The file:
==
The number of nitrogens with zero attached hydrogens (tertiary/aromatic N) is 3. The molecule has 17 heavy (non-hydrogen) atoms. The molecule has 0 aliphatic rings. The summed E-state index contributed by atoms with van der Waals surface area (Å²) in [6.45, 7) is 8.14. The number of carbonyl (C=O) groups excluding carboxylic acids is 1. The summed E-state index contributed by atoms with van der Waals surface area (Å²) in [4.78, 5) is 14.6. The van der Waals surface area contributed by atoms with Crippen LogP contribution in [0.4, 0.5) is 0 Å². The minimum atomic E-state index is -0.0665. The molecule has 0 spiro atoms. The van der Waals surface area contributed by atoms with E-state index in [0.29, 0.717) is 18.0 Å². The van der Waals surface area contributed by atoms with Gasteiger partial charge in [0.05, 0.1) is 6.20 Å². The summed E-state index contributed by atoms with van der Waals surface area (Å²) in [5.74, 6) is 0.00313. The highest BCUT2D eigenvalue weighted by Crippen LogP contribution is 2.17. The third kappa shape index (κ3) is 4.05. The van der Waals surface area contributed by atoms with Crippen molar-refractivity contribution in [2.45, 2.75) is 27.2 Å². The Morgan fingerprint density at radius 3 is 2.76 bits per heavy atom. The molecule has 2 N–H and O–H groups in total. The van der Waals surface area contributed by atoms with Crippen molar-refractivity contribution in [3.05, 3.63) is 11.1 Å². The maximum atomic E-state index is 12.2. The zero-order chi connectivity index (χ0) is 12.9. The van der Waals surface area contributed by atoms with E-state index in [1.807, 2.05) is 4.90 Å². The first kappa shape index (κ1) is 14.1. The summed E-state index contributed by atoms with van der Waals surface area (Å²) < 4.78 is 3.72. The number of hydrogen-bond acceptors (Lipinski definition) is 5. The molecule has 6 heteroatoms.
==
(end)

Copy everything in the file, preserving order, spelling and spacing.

The number of nitrogens with zero attached hydrogens (tertiary/aromatic N) is 3. The molecule has 17 heavy (non-hydrogen) atoms. The molecule has 0 aliphatic rings. The summed E-state index contributed by atoms with van der Waals surface area (Å²) in [6.45, 7) is 8.14. The number of carbonyl (C=O) groups excluding carboxylic acids is 1. The summed E-state index contributed by atoms with van der Waals surface area (Å²) in [4.78, 5) is 14.6. The van der Waals surface area contributed by atoms with Crippen LogP contribution in [0.4, 0.5) is 0 Å². The minimum atomic E-state index is -0.0665. The molecule has 0 spiro atoms. The van der Waals surface area contributed by atoms with E-state index in [0.29, 0.717) is 18.0 Å². The van der Waals surface area contributed by atoms with Gasteiger partial charge in [0.05, 0.1) is 6.20 Å². The summed E-state index contributed by atoms with van der Waals surface area (Å²) in [5.74, 6) is 0.00313. The highest BCUT2D eigenvalue weighted by Crippen LogP contribution is 2.17. The third kappa shape index (κ3) is 4.05. The van der Waals surface area contributed by atoms with Crippen molar-refractivity contribution in [2.45, 2.75) is 27.2 Å². The Morgan fingerprint density at radius 3 is 2.76 bits per heavy atom. The molecule has 2 N–H and O–H groups in total. The van der Waals surface area contributed by atoms with Crippen molar-refractivity contribution in [3.05, 3.63) is 11.1 Å². The maximum atomic E-state index is 12.2. The zero-order chi connectivity index (χ0) is 12.9. The van der Waals surface area contributed by atoms with E-state index in [1.807, 2.05) is 4.90 Å². The first kappa shape index (κ1) is 14.1. The summed E-state index contributed by atoms with van der Waals surface area (Å²) < 4.78 is 3.72. The number of hydrogen-bond acceptors (Lipinski definition) is 5. The molecule has 6 heteroatoms.